Updated: 10/3/2002; 2:02:36 PM.
P@'s Radio Weblog
Patrick Chanezon's Radio WebLog

Wednesday, September 11, 2002

Jelly and Maven: more good stuff from the Jakarta project !

Jelly or executable XML

Jelly is a tool for turning XML into executable code. So Jelly is a Java and XML based scripting and processing engine. Jelly can be used as a more flexible and powerful front end to Ant such as in the Maven project, as a testing framework such as JellyUnit, in an intergration or workflow system such as werkflow or as a page templating system inside engines like Cocoon.

Sounds real cool.

I need to play with this.

Jelly has a weblog.

Maven which uses Jelly is also a cool tool. It is one level of abstraction above ant.

In my team we used ant on our projects and after a while one of us standardized the project structure and ant targets so that we could run a set of standard ant targets with standard ant files.

Maven just does that in a more formalized way and I think this is an excellent initiative from the Jakarta project.

Maven formalizes the project structure and if you follow this structure, it makes your life really easier by automating lots of aspects of the development process.

Maven is a Java project management and project comprehension tool. Maven is based on the concept of a project object model (POM) in that all the artifacts produced by Maven are a result of consulting a well defined model for your project. Builds, documentation, source metrics, and source cross-references are all controlled by your POM. Look here to see the full list of Maven's features.

Maven has many goals, but in a nutshell Maven aims to make the developer's life easier by providing a well defined project structure, well defined development processes to follow, and a coherent body of documentation that keeps your developers and clients apprised of what's happening with your project. Maven alleviates a lot of what most developers consider drudgery and lets them get on with the task at hand. This is essential in OSS projects where there aren't many people dedicated to the task of documenting and propagating the critical information about your project which is necessary in order to attract potential new developers and clients.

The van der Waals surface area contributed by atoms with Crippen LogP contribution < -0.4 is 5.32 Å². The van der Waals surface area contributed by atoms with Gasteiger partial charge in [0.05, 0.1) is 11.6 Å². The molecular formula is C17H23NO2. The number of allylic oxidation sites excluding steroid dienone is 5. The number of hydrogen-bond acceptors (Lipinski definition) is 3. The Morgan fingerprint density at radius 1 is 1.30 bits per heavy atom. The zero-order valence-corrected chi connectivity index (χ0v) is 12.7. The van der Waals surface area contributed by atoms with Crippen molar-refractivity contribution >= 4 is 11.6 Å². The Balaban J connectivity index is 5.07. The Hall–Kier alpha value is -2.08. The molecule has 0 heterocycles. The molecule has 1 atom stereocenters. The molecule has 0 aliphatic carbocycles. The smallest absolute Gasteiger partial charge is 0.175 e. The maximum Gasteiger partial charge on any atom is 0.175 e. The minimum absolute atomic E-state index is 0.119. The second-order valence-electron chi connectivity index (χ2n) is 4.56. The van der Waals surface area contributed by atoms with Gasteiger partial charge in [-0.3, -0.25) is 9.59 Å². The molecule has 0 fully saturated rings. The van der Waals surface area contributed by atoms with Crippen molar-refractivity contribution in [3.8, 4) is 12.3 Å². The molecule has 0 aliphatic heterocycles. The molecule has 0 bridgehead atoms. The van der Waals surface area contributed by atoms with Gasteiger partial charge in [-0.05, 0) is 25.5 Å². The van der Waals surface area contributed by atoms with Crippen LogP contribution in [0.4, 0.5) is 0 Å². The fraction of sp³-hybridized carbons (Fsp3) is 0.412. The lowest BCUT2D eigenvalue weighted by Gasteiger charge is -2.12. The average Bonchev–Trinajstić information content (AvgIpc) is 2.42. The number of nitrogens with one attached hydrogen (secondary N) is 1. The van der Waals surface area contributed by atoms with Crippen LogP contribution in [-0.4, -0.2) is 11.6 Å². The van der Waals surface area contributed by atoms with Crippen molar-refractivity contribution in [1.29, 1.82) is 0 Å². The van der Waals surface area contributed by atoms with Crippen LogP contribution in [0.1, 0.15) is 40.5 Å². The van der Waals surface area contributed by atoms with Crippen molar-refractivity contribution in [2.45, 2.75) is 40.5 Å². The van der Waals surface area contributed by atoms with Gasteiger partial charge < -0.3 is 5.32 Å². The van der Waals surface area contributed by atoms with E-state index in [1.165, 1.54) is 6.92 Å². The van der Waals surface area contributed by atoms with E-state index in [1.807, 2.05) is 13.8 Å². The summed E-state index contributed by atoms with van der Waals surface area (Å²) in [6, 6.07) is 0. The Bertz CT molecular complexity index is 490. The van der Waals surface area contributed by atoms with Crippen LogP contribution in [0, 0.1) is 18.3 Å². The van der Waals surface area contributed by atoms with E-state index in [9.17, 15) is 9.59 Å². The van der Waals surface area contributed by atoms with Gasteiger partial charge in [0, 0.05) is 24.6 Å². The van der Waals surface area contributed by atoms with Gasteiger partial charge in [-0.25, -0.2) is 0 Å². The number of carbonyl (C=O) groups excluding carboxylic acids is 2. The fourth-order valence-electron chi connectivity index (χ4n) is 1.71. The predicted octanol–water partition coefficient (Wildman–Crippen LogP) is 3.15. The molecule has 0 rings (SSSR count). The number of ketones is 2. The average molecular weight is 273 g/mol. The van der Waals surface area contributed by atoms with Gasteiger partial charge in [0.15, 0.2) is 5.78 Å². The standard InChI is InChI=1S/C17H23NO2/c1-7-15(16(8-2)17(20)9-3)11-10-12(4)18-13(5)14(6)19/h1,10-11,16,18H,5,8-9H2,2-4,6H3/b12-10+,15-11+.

8:24:37 PM Google It!      comment []

an interesting interview of the Mandrake cofounder

Looking Back, Looking Forward: Gaël Duval on Mandrake, an interesting interview of the Mandrake cofounder.

Open for Business's Timothy R. Butler talked with Mandrake co-founder Gaël Duval about the company's past, present, and future.

Working myself remotely, I work in Paris from my home over DSL/VPN with a team of 80 people located in California and India, I particularly liked the following comment:

Yes, I'm involved with MandrakeSoft's direction, and also a member of MandrakeSoft's board. But I'm not a real "executive". One reason is because I've worked at home since the beginning of the company. This was my only condition when creating MandrakeSoft! On the executive side, I'm very involved in everything that is related to Web and Internet here, including communication activities and new projects (MandrakeStore, MandrakeClub, etc.). My biggest regret is that I had to stop developing when our development team became so large. It's not easy to manage a team when you aren't located at the same place as everyone else.

8:02:20 PM Google It!      comment []

Grid computing meets Web Services

Grid Computing: Electrifying Web Services, from Web Services Journal is a good article about the new Open Grid Services Architecture (OGSA), where the grid uses web services.

The Open Grid Services Architecture (OGSA) combines technologies to unlock and exploit grid-attached resources. OGSA defines mechanisms to create, manage, and exchange information between Grid Services, a special type of Web service. The architecture uses WSDL extensively to describe the structure and behavior of a service. Service descriptions are located and discovered using Web Services Inspection Language (WSIL). By combining elements from grid computing and Web services technologies, OGSA establishes an extensible and interoperable design and development framework for Grid Services that includes details for service definition, discovery, and life-cycle management.

7:36:12 PM Google It!      comment []

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